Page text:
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Chronic Wound Care
- Wound healing is something not to be considered lightly because if a wound does not heal properly, a serious infection can result
- How you treat open wounds is probably the most important in the wound process
- Make sure that you treat wounds with the utmost care
Treating a wound properly helps repair the breaks that occur in the skin or the mucous membrane. Cuts, burns, scrapes, punctures and lacerations all need proper treatment so healing can occur without complication. Complications usually refer to severe wounds with extensive blood loss, affected blood vessels, nerves, tendons or infections. If any foreign particles are left in the wound, the risk of complication increases.
Some wounds tend to last longer or become chronic due to some illness or surgery. These wounds heal very slowly or not at all. Chronic wounds are difficult to treat and require special treatment.
Chronic wounds are very common in elderly patients and bedridden people. They are characterized by the loss of underlying tissues. Conventional healing treatments are not so effective on chronic wounds. The edges of a chronic wound are not well approximated and they are accompanied by tissue deficit. The medical term for a chronic wound is “pressure ulcer”.
There are different types of chronic wounds. They are listed below:
• Diabetic wounds: Diabetes is a severe disease and patients suffering from this disease might often experience wounds or cuts that don’t heal over time. Diabetic patients often suffer from severe complications like foot lesions. In some cases, amputation of the foot may be in order.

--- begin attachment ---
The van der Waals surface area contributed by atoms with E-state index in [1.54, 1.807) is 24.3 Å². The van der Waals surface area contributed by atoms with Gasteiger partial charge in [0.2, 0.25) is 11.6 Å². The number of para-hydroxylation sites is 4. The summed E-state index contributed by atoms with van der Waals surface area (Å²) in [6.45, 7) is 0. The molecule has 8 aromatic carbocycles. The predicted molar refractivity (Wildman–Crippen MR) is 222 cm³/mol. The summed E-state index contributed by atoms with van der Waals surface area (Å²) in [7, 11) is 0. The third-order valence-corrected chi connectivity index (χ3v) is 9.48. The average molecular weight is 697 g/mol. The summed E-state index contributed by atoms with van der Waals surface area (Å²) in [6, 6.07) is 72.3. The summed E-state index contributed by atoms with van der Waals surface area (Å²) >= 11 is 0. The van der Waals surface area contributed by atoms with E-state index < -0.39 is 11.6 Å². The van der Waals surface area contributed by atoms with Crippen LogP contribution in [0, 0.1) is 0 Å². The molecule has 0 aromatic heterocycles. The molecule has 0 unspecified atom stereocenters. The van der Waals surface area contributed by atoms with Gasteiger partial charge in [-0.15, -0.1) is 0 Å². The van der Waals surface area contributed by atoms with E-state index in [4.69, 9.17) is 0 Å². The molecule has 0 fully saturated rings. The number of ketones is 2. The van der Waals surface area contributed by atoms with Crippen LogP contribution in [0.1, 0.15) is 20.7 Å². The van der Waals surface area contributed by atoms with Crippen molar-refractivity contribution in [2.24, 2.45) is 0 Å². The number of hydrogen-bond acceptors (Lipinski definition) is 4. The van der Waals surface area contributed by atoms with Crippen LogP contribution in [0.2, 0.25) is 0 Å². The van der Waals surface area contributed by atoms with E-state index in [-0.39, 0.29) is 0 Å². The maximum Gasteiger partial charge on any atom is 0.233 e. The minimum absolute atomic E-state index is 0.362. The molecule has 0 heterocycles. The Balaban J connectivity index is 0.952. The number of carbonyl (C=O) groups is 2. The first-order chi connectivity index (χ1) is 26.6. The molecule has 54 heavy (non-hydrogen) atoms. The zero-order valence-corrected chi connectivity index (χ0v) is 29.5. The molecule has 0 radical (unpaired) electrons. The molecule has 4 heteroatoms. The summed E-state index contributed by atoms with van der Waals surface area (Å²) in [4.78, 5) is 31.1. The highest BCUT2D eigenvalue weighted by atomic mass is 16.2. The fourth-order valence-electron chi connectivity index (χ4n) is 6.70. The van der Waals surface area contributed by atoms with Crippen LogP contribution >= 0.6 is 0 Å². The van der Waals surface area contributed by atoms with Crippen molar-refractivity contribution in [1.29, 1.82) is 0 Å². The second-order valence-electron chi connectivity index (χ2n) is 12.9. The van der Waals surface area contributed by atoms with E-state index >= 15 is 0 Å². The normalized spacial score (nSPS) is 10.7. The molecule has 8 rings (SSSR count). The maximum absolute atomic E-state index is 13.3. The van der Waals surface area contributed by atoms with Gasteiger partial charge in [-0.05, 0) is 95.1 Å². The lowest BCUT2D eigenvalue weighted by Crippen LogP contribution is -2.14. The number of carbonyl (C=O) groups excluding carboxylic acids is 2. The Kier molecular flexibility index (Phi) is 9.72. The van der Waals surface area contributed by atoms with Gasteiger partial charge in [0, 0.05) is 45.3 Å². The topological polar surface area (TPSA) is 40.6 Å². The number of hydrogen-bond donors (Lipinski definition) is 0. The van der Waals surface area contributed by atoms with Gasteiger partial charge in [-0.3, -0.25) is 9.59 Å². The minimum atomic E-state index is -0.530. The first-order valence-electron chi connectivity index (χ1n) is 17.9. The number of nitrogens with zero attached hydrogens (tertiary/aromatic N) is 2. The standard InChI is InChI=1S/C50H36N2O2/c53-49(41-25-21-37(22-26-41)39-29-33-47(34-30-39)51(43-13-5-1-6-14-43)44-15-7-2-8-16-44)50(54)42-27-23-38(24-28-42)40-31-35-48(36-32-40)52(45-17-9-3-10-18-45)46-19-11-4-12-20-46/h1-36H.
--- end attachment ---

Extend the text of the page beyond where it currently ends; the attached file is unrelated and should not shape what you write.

• Bed Sores (Pressure sores / Pressure ulcers): Sustained pressure often causes damage to the skin and tissue. This happens due to prolonged pressure on certain parts of the body like the buttocks, heels and hips. Proper care is important as these sores are prone to infection.
• Surgical wounds: Surgical wounds are also very common. Prior to a surgical procedure, patient might develop severe complications like bleeding, blood clotting, bruising, tissue necrosis, infection, or dehiscence (opening of the wound). These wounds are either left open or may be closed with sutures, stitches, healing strips or staples.
Chronic wounds require treatment and you must immediately contact a doctor. If you notice any signs of chronic wounds, take immediate action. The signs of chronic wounds include:
• The presence of foreign particles in the wound.
• A wound that does not heal or heals very slowly.
• The occurrence of infection. It can be characterized by swelling, redness, tenderness, warmth, increased pain and pus formation. An infection can also lead to a rise in body temperature.
• The wounded area seems numb and frozen.
Chronic wounds, if ignored, can lead to severe compilations like:
• Infection: Infections can be fatal and might lead to complications like cellulites, osteomyelitis (bone inflammation), septic arthritis (bacterial infection effecting the joints), and sepsis (life threatening infection in blood).
• Endocarditis: Inflammation caused in the lining of heart.
• Heterotopic bone formation: The abnormal growth of bones in unusual parts of the body.
• Maggot infestation: Self-explanatory and disgusting.
• Meningitis: A typical problem with the membrane that covers the brain and the spinal cord that causes an inflammation.
• Amyloidosis: This is a rare disease caused by amyloid accumulation. Amyloid is a form of starch and protein that accumulates in the tissues and organs thus impairing their functions.
Wounds can be treated with medicines and other treatments. Sometimes, nutritional factors can also be responsible for slow recovery. Some medicines might also slow down the healing process. A lack of proteins, vitamins and zinc contributes to a slower recovery process.
B-100 Complex can also help in the wound healing process, not to mention its other great abilities such as that it stabilizes and increases metabolic rates, promotes healthy skin and muscle tone, enhances immune and nervous system functioning, and promotes cell growth and division.
The information supplied in this article is not to be considered as medical advice and is for educational purposes only.
|Wound Treatment30 Sep 2008|